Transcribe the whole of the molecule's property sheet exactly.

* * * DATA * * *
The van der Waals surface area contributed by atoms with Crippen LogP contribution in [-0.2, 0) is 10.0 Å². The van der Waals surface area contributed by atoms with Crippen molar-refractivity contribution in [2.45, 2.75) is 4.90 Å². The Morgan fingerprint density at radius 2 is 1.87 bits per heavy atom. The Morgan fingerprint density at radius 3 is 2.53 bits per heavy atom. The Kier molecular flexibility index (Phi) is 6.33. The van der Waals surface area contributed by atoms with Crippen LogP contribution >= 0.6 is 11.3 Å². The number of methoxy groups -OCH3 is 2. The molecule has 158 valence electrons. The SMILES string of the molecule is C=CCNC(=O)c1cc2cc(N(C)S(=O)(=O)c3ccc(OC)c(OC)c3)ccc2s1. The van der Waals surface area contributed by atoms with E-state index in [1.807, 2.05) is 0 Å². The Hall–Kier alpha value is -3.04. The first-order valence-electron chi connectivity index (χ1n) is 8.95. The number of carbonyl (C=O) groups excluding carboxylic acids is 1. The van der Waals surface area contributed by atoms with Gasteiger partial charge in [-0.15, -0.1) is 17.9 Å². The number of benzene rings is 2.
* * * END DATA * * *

The van der Waals surface area contributed by atoms with Crippen LogP contribution in [-0.2, 0) is 10.0 Å². The van der Waals surface area contributed by atoms with Crippen molar-refractivity contribution in [2.45, 2.75) is 4.90 Å². The Morgan fingerprint density at radius 2 is 1.87 bits per heavy atom. The Morgan fingerprint density at radius 3 is 2.53 bits per heavy atom. The Kier molecular flexibility index (Phi) is 6.33. The van der Waals surface area contributed by atoms with Crippen LogP contribution >= 0.6 is 11.3 Å². The number of methoxy groups -OCH3 is 2. The molecule has 158 valence electrons. The SMILES string of the molecule is C=CCNC(=O)c1cc2cc(N(C)S(=O)(=O)c3ccc(OC)c(OC)c3)ccc2s1. The van der Waals surface area contributed by atoms with E-state index in [1.807, 2.05) is 0 Å². The Hall–Kier alpha value is -3.04. The first-order valence-electron chi connectivity index (χ1n) is 8.95. The number of carbonyl (C=O) groups excluding carboxylic acids is 1. The van der Waals surface area contributed by atoms with Gasteiger partial charge in [-0.15, -0.1) is 17.9 Å². The number of benzene rings is 2.